In late May, the Biden Administration released an executive order (EO) on policing to commemorate the two-year anniversary of a Minneapolis police officer killing George Floyd. The effect of the EO is necessarily limited by the lack of federal authority over the day-to-day operations of local police departments, which are responsible for the vast majority of policing in the United States. That said, there are reasons to be optimistic about some of the EO’s provisions, most notably the national register of officers terminated for misconduct called the National Law Enforcement Accountability Database (NLEAD). Keeping bad officers off the force is a positive step toward reducing unnecessary violence and police misconduct.

The limited but underappreciated utility of bad apple theory

When high-profile cases of misconduct hit the news, police leadership and other local officials often respond with the assertion that the officers at the heart of the problem were “a few bad apples” that were not representative of the rest of the department. Many police reformers roll their eyes at the “bad apples” phrase because some investigations of police departments have revealed ineffective oversight, cultures of impunity for repeat wrongdoers, and even small criminal gangs operating within police departments. After all, the bad apple aphorism is not a defense, but a warning about their effects: A few bad apples spoil the whole bunch.

However, critics should not entirely discount the idea of a few bad officers causing disproportionate damage in the communities in which they serve. What little data we have on the frequency of police violence shows that a small minority of officers are often responsible for a very large percentage of violent arrests and misconduct complaints. Too often, these officers quit while under investigation and find jobs in other departments before they can be terminated for misconduct.

The officer who shot and killed Tamir Rice in Cleveland should never have been hired after incidents of firearms incompetence at two previous law enforcement settings. He ultimately was fired by CPD not for killing Rice, but for lying about the circumstances he left his previous law enforcement position in Independence, Ohio. Although this is a justifiable ground for termination, the CPD should have done their due diligence in verifying the information provided by their prospective officer.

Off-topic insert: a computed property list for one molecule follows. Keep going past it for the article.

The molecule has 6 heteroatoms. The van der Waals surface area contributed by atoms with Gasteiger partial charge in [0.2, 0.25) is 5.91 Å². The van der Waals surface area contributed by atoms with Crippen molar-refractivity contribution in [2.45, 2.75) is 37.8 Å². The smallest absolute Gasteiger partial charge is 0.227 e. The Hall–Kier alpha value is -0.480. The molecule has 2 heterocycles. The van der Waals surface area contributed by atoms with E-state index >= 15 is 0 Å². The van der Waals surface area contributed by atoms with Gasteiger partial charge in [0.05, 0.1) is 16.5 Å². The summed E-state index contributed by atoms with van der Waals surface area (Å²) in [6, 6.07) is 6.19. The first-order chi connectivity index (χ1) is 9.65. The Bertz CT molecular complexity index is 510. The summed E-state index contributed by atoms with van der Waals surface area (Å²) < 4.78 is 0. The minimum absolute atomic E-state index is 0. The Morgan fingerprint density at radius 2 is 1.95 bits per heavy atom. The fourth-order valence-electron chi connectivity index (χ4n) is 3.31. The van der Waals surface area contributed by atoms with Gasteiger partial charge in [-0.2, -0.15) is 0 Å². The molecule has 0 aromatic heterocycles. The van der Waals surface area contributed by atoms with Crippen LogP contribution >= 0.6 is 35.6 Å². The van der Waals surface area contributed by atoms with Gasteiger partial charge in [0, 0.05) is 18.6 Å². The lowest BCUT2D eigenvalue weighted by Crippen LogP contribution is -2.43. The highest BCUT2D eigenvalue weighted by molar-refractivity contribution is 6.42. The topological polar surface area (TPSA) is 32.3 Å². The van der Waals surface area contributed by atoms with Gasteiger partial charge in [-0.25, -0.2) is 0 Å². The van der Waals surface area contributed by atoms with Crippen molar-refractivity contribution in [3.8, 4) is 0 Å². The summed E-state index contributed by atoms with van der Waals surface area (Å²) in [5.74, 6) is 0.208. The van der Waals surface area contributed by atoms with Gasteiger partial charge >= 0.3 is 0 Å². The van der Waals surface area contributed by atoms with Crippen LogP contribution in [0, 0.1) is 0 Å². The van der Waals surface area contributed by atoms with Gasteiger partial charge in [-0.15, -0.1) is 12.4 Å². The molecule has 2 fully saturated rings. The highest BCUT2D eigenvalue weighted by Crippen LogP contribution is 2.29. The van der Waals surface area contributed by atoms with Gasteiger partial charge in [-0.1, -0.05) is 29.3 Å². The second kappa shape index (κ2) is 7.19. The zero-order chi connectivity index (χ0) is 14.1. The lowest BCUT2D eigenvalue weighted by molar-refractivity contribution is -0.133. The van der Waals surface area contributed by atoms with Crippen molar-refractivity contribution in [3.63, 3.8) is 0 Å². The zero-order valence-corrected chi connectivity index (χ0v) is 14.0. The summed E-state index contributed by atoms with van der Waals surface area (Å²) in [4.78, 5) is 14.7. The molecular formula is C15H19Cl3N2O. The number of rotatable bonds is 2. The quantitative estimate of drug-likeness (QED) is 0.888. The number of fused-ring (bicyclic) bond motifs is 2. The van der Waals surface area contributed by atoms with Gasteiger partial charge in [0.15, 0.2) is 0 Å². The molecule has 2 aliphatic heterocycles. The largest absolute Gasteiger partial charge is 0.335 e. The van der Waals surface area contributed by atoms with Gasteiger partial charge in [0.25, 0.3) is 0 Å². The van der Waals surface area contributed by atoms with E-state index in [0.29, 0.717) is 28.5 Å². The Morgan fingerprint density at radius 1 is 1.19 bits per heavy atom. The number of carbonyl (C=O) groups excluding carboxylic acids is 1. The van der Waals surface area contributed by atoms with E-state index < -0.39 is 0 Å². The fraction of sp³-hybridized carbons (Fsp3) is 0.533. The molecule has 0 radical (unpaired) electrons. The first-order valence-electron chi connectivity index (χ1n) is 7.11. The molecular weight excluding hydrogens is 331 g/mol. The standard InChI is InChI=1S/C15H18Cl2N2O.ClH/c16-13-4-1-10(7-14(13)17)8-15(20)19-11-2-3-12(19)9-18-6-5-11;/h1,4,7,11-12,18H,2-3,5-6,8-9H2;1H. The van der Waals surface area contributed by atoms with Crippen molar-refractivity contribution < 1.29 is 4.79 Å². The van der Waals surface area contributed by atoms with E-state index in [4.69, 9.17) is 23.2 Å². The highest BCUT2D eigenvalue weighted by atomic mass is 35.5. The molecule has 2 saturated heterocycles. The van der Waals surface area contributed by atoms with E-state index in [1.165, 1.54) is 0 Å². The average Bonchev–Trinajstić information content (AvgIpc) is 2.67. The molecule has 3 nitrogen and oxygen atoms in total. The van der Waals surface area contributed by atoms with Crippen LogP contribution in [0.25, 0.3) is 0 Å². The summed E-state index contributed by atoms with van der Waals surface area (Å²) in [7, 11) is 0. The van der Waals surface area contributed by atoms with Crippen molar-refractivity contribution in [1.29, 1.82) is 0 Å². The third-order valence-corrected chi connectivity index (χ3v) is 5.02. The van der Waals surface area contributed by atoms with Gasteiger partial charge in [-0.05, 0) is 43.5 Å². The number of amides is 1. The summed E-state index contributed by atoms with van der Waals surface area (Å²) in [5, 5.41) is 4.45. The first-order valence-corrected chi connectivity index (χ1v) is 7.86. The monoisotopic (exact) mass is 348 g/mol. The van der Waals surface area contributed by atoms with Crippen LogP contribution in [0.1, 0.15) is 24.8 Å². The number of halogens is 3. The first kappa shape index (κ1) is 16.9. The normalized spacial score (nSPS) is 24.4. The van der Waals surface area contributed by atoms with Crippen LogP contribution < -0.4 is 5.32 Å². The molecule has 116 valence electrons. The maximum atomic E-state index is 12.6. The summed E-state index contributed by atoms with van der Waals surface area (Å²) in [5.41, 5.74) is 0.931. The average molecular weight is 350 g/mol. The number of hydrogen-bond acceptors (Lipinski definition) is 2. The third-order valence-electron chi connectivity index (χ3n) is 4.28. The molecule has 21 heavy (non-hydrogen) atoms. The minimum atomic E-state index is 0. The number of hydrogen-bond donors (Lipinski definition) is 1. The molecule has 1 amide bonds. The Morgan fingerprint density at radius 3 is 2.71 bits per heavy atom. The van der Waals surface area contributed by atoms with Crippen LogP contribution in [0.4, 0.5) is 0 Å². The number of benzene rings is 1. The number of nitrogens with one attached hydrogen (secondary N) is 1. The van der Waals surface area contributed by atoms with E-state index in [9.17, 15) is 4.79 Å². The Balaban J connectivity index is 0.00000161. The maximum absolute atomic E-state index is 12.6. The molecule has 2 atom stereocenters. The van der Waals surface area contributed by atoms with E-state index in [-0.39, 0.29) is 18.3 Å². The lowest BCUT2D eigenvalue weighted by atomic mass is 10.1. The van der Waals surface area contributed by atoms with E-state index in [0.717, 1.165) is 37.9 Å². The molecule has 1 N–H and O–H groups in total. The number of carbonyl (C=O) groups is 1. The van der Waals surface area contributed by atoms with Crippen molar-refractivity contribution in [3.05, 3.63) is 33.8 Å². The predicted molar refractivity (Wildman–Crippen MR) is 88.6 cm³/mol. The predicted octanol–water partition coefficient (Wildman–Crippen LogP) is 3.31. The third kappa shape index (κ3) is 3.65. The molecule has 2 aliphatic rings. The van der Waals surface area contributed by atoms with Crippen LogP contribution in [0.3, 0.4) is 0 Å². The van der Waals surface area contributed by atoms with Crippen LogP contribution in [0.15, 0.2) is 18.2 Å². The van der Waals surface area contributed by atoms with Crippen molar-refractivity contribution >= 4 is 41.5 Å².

NLEAD creates a new incentive for diligence in officer hiring

The landscape of American policing is vast. Roughly 18,000 different agencies enforce overlapping state, local, and federal laws. Collecting and coordinating information from even 10 percent of those agencies would be daunting for most organizations, even if one assumes willing compliance–which recent history provides many reasons to doubt. But mandated compliance by federal agencies should, at least, provide a list of agents that should be untouchable by law enforcement agencies going forward and lessen the burdens for state and local governments to submit the names of their dismissed officers.

Of course, this will be fought on the local levels by police unions and others who seek to protect the names of officers who have been credibly accused of wrongdoing: we’ve seen this before. But now that there is some place the information can go, perhaps law enforcement agencies will be more likely to provide the information of former officers who they either found or suspected of serious misconduct. At the very least, those departments can search NLEAD to see if prospective candidates are on the list.

But while there will be some political cost to local departments who turn in the names of their former employees, reformers and like-minded community leaders can use NLEAD to pressure local departments to both check and contribute to NLEAD to keep bad cops off their payroll and, more importantly, off their streets. Activists can also cite NLEAD to encourage the repeal of state laws that shield police disciplinary records from the public. And though I expect low initial participation from non-federal agencies, the pressure and blowback will be greater when problem cops screw up in a new city.

NLEAD is not going to root out and identify all the bad cops in one fell swoop. Such miracles are very rare in public policy. But, if implemented and maintained correctly, NLEAD may reduce the number of officers who should not be on the force and encourage police departments to take better care of their good apples.